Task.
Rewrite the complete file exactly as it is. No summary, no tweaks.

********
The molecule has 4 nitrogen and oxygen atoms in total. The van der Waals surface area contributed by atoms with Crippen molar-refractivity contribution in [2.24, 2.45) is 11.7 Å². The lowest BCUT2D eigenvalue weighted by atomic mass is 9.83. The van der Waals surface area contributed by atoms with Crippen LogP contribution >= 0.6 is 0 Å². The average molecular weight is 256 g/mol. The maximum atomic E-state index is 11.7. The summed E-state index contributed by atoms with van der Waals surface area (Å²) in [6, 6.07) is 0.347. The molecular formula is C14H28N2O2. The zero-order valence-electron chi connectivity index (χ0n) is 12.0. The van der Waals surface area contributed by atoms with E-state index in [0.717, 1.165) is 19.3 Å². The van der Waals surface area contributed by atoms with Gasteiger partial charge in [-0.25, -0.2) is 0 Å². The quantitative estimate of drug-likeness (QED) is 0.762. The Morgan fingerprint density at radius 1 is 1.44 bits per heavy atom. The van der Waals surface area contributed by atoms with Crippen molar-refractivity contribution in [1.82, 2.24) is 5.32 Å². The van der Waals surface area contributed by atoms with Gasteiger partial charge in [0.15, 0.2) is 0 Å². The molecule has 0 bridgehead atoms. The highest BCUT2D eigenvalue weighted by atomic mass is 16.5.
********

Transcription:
The molecule has 4 nitrogen and oxygen atoms in total. The van der Waals surface area contributed by atoms with Crippen molar-refractivity contribution in [2.24, 2.45) is 11.7 Å². The lowest BCUT2D eigenvalue weighted by atomic mass is 9.83. The van der Waals surface area contributed by atoms with Crippen LogP contribution >= 0.6 is 0 Å². The average molecular weight is 256 g/mol. The maximum atomic E-state index is 11.7. The summed E-state index contributed by atoms with van der Waals surface area (Å²) in [6, 6.07) is 0.347. The molecular formula is C14H28N2O2. The zero-order valence-electron chi connectivity index (χ0n) is 12.0. The van der Waals surface area contributed by atoms with E-state index in [0.717, 1.165) is 19.3 Å². The van der Waals surface area contributed by atoms with Gasteiger partial charge in [-0.25, -0.2) is 0 Å². The quantitative estimate of drug-likeness (QED) is 0.762. The Morgan fingerprint density at radius 1 is 1.44 bits per heavy atom. The van der Waals surface area contributed by atoms with Crippen molar-refractivity contribution in [1.82, 2.24) is 5.32 Å². The van der Waals surface area contributed by atoms with Gasteiger partial charge in [0.15, 0.2) is 0 Å². The molecule has 0 bridgehead atoms. The highest BCUT2D eigenvalue weighted by atomic mass is 16.5.